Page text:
13 thoughts on “The Shelter Wars: City’s Need for Beds Meets Opposition in Several Neighborhoods

  1. Kudos to Brad Lander and others who are standing their ground and actually welcoming homeless families into our community. The 5th Avenue shelter is a block away from where he lives and two blocks from my family’s house. Like many of our neighbors, I much prefer families and children moving into the neighborhood than more Manhattan transplants who aren’t “tuned in” to the community and use this area as an affordable springboard that will eventually launch them back to Manhattan, or – if they do have families – to larger homes in prettier areas or out of town. While landlords and real estate agents profit from that type of constant turnover, the sense of place and community we have here suffers. It should be noted that most people in this community (Gowanus, Park Slope, South Slope) – while rightly shining light on financial issues – are in support of welcoming these homeless families. While they won’t come out and say it, most of those who are opposed are concerned about property value – i.e., meaning they’re not planning on staying here anyway. That’s not how we do it in Brooklyn. To them I say, “good riddance.” To the arriving families I say “welcome home.”

    • This is a dishonest argument. The fact is that residents stay only a brief time in homeless shelters. WIN estimates that the residents of the shelters at 535 and 555 4th Avenue will stay only about 15 months on average. They will not be integrated into the community. They are an inherently transient population–much more transient than property owners, and even more transient than renters. But most of all, public policy should not be based on certain individuals’ prejudice towards whole groups of people, including newcomers to “your” neighborhood.

  2. With regard to using stats to prove a point that crime is down near shelters – many crimes were reported in the Elmhurst area that were directly related to shelter residents at the Pan Am hotel. The police came and refused to take reports, most likely under direct orders from the PC who reports to de Blasio. Walk into any business on QB near the hotel and talk to the managers and owners. They’ll tell you an earful.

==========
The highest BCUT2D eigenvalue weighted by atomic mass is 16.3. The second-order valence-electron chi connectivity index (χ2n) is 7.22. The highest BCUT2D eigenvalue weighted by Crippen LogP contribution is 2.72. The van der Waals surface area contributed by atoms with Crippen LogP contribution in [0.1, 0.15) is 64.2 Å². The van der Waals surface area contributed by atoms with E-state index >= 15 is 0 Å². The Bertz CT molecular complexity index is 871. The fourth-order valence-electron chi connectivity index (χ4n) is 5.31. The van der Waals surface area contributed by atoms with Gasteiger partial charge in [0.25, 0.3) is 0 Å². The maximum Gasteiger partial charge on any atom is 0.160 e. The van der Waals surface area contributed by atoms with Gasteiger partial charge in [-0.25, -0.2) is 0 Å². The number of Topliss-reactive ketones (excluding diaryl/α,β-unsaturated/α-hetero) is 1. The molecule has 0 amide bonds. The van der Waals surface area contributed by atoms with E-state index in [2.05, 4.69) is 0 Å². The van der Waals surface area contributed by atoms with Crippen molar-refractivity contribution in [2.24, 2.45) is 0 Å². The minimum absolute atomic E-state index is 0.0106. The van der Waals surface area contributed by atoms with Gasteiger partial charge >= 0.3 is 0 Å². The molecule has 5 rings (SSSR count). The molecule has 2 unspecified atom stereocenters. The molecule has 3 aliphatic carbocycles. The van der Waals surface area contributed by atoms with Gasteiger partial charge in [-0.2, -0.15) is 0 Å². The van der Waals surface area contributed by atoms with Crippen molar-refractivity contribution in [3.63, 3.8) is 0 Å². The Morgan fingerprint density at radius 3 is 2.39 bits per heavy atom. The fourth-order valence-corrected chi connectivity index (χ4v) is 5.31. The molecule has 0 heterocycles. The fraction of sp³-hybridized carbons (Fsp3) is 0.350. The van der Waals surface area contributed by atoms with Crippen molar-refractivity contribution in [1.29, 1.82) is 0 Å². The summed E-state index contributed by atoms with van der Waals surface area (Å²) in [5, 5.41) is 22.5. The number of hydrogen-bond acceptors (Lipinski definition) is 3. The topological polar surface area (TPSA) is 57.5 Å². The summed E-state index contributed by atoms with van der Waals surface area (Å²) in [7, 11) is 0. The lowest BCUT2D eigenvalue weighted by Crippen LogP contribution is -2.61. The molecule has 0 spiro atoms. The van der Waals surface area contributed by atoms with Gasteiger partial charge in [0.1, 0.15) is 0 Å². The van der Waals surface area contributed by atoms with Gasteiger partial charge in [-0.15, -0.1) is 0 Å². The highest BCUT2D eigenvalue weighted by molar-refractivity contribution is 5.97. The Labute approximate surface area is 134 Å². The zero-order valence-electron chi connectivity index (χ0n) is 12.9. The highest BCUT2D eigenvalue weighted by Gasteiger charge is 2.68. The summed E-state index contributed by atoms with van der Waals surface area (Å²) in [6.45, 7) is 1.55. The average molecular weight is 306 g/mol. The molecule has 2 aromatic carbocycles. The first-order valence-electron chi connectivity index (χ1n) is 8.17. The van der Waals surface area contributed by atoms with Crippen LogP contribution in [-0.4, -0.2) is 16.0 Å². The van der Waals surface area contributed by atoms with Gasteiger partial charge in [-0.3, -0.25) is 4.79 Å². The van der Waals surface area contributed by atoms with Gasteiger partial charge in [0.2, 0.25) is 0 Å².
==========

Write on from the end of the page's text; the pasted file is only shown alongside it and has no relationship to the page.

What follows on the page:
• Then the councilmember for that area is not doing their job. The CM and other local elected officials need to make a big deal about the intentional lack of NYPD response. If they don’t get in front of this nothing will happen.

  3. Pingback: The Shelter Wars: City’s Need for Beds Meets Opposition in Several Neighborhoods – Coalición de Coaliciones

  4. Pingback: September 13, 2019 - Weekly News Roundup - New York, Manhattan, and Roosevelt Island | Manhattan Community Board 8

  5. Pingback: Why New York City gets gouged on homeless shelters | MIDTOWN SOUTH COMMUNITY COUNCIL

  6. Pingback: West Side Rag » Emotional Protests Haven’t Slowed Momentum of Shelter ‘Evictions’

  7. Pingback: New York’s War on the Homeless – The Fordham Ram

  8. This article claims–with no supporting evidence other than to quote Christine Quinn, an interested and biased source–that community fears about homeless shelters are unwarranted. Now we have hard evidence that proximity to homeless shelters does indeed lower property values. See this New York Times article, “How Homeless Shelters Affect Property Values,” published September 25, 2019.


    If proximity to shelters lowers property value than it is incumbent upon the City to disperse shelters as widely as possible so everyone shares the burden equitably.

  9. Pingback: In Affordable New York Brooklyn Hotels - Daniktheexplorer

  10. A little late to the party but… Parkchester already has its share of shelters while other communities have none. Why should we be slotted for another while other communities don’t have any? Some articles cite the statistics of number of people in the shelter system who are “from” certain communities. It stands to reason, that if one is “from” a wealthy community, that they would downgrade to a middle class, then a lower class, then a poor community… tilting the numbers and making it seem like they are “from” areas that are already economically challenged, and hence, justifying concentrating homeless shelters in only some communities.

Leave a Reply

Your email address will not be published.